“I want to be very clear. I unequivocally condemn the violence that we saw last week,” Trump said, speaking from the Oval Office. “Violence and vandalism have absolutely no place in our country and no place in our movement. Make America Great Again has always been about defending the rule of law, supporting the men and women of law enforcement and upholding our nation’s most sacred traditions and values.”
But absent from the video was any sense of responsibility or remorse for the attack, which even some of his closest allies blame him for. Trump said those who engaged in the attack “will be brought to justice,” but he did not mention the article of impeachment against him that came together at lightning speed this past week.
Trump told reporters on Tuesday that his goading remarks to his supporters ahead of the Capitol attack were “totally appropriate,” and instead tried to shift focus to the summer of protests last year amid a reckoning on police violence and racism.
“If you read my speech — and many people have done it, and I’ve seen it both in the papers and in the media, on television — it’s been analyzed, and people thought that what I said was totally appropriate,” he said on Tuesday.
The White House posted the video on Wednesday just as House Speaker Nancy Pelosi took to the lectern at the Capitol to address reporters about the article of impeachment passed by House Democrats and 10 House Republicans a short time earlier. Trump was charged with willfully inciting insurrection by launching a monthslong campaign to cast doubt on the legitimacy of the 2020 presidential election and calling on his supporters to fight the results on the Capitol grounds.
Five people died in connection with the Capitol attack, including a police officer, and Trump’s initial response to the crisis alarmed his aides and allies with its hesitancy. In his first statements on the violence, he called on his supporters to be peaceful, but still lauded them as “very special,” adding that “we love you.” His Twitter account was eventually shuttered because of his statements.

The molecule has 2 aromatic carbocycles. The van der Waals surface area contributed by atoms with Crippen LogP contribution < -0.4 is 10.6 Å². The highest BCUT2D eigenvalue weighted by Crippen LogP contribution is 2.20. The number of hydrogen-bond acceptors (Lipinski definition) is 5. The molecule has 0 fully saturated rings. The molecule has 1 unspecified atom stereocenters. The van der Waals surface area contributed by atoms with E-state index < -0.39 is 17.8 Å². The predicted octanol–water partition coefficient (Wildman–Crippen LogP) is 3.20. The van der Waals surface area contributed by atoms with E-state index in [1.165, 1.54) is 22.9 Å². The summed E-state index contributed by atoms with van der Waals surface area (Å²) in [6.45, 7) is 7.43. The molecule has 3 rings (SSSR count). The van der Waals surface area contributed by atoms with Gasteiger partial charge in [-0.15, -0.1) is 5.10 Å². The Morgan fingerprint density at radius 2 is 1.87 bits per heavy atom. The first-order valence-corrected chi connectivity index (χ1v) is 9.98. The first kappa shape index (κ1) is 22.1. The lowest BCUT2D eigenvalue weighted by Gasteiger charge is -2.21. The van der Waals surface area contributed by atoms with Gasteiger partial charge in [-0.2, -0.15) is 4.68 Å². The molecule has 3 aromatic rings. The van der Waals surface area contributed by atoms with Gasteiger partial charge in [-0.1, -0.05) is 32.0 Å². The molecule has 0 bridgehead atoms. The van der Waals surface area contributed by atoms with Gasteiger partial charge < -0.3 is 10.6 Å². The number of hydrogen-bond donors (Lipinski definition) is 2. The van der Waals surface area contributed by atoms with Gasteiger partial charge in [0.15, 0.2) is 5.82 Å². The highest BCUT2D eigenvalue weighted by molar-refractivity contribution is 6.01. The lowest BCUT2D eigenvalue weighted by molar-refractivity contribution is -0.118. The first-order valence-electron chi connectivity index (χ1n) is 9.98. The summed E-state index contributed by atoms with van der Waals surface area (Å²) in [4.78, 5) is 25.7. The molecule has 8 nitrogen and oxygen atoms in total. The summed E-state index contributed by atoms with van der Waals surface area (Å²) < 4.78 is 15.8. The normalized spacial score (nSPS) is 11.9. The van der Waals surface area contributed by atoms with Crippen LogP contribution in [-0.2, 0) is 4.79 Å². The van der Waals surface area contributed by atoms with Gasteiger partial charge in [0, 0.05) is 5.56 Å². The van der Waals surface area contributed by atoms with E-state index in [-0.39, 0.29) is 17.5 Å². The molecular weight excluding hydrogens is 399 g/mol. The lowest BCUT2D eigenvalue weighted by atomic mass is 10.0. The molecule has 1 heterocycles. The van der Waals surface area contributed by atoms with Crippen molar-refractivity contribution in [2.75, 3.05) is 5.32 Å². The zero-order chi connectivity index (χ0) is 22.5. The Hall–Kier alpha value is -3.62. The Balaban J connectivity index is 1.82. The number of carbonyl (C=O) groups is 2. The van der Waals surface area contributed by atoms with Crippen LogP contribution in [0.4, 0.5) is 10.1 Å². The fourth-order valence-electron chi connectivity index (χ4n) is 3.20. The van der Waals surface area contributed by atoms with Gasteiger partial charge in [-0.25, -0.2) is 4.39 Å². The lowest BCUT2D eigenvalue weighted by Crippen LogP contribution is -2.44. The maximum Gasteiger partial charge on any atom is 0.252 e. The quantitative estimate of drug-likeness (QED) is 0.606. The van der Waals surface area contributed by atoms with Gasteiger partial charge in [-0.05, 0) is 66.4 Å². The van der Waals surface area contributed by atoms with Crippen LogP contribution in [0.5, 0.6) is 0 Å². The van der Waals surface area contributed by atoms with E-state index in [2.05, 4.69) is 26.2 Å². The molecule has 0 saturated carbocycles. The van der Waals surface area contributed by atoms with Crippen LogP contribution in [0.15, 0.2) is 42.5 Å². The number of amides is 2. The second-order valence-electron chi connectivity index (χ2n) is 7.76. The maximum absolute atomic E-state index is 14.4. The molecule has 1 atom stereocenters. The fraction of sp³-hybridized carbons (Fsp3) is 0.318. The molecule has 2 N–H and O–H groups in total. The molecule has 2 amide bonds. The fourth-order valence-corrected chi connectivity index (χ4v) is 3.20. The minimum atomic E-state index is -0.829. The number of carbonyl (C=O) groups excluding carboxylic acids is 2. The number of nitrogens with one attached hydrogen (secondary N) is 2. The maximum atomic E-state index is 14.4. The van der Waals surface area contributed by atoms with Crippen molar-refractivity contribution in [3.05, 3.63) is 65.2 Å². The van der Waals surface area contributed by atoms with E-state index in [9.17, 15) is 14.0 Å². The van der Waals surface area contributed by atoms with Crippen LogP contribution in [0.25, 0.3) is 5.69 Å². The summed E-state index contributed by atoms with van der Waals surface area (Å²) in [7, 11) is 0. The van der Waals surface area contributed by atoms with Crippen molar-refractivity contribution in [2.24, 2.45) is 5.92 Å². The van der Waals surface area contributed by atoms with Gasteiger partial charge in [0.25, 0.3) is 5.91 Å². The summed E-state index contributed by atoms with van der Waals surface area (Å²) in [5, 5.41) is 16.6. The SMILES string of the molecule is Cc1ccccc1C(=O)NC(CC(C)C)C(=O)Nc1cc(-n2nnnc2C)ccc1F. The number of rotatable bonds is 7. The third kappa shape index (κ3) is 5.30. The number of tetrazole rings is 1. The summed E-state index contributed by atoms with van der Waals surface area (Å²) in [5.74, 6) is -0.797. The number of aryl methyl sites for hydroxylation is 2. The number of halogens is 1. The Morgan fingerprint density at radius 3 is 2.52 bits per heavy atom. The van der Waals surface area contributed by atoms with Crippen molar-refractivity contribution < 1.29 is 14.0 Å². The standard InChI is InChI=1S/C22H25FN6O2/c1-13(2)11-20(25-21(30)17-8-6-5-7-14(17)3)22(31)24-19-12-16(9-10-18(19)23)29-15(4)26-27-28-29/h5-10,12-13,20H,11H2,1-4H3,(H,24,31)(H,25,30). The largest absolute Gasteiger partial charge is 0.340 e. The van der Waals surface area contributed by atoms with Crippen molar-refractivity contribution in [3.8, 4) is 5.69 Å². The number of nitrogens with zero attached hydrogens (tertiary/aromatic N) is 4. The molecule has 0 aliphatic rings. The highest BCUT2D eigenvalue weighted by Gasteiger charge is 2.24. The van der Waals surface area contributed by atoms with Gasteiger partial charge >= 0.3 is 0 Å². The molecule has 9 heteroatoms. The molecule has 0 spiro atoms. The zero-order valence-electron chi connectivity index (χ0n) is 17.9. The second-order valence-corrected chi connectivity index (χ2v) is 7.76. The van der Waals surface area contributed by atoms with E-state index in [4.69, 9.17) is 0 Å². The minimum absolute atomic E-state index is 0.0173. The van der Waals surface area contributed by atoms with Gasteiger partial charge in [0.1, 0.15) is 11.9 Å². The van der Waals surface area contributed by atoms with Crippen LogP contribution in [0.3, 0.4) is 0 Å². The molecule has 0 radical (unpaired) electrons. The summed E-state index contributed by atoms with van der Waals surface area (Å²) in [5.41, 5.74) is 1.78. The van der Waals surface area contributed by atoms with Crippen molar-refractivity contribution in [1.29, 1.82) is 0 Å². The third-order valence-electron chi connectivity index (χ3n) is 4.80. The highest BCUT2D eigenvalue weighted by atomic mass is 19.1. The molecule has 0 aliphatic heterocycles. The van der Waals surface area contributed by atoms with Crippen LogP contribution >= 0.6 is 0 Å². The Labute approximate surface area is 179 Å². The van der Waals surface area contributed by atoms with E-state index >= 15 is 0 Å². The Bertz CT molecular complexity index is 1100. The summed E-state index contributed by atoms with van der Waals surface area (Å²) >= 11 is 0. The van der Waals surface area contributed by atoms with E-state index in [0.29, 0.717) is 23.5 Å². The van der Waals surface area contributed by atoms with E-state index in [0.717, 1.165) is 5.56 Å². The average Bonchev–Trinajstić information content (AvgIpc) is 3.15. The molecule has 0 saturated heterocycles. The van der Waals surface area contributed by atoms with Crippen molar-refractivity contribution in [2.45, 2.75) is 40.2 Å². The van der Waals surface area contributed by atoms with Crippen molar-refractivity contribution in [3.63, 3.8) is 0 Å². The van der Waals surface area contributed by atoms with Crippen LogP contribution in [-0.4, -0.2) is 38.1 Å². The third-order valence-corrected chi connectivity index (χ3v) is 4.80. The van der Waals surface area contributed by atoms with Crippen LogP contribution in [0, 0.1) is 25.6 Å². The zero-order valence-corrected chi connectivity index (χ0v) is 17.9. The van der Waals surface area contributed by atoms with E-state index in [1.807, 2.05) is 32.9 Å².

Further security risks continue to hover over Washington ahead of Biden’s inauguration next week. Thousands of National Guardsmen have descended on the Capitol, and D.C. Mayor Muriel Bowser has urged Americans to stay away from the ceremony because of the risk of violence.
Trump said on Wednesday that he had been briefed on the security situation, and he urged “everyone who has ever believed in our agenda to be thinking of ways to ease tensions, calm tempers and help promote peace in our country.” He added that he had granted federal authorities “all necessary resources to maintain order.” The president granted Bowser’s request for a state of emergency ahead of Inauguration Day earlier this week, allowing federal agencies to assist in emergency management.
“Every American deserves to have their voice heard in a respectful and peaceful way,” Trump said. “That is your First Amendment right. But I cannot emphasize [enough] that there must be no violence, no law breaking and no vandalism of any kind.”
Trump finished his Wednesday statement by bemoaning “the unprecedented assault on free speech we have seen in recent days.” Following the Capitol insurrection, Trump and several of his supporters who promoted his falsehoods of a fraudulent election were suspended from a number of social media platforms, including Twitter, Facebook and YouTube.
Trump went “ballistic” after being booted from his favorite social platform, a senior administration official told POLITICO at the time. Sen. Josh Hawley (R-Mo.) also had his book deal canceled, with his publishing house Simon & Schuster citing his support for the president’s efforts to challenge the election results. Hawley has since been likening the cancellation to censorship out of George Orwell’s “1984.”
“What is needed now is for us to listen to one another, not silence one another,” Trump said in his video. “All of us can choose by our actions to rise above the rancor and find common ground and shared purpose.”
Earlier in his message, the president, who campaigned largely off of insulting his opponents with demeaning nicknames, said: “No true supporter of mine could ever threaten or harass their fellow Americans.”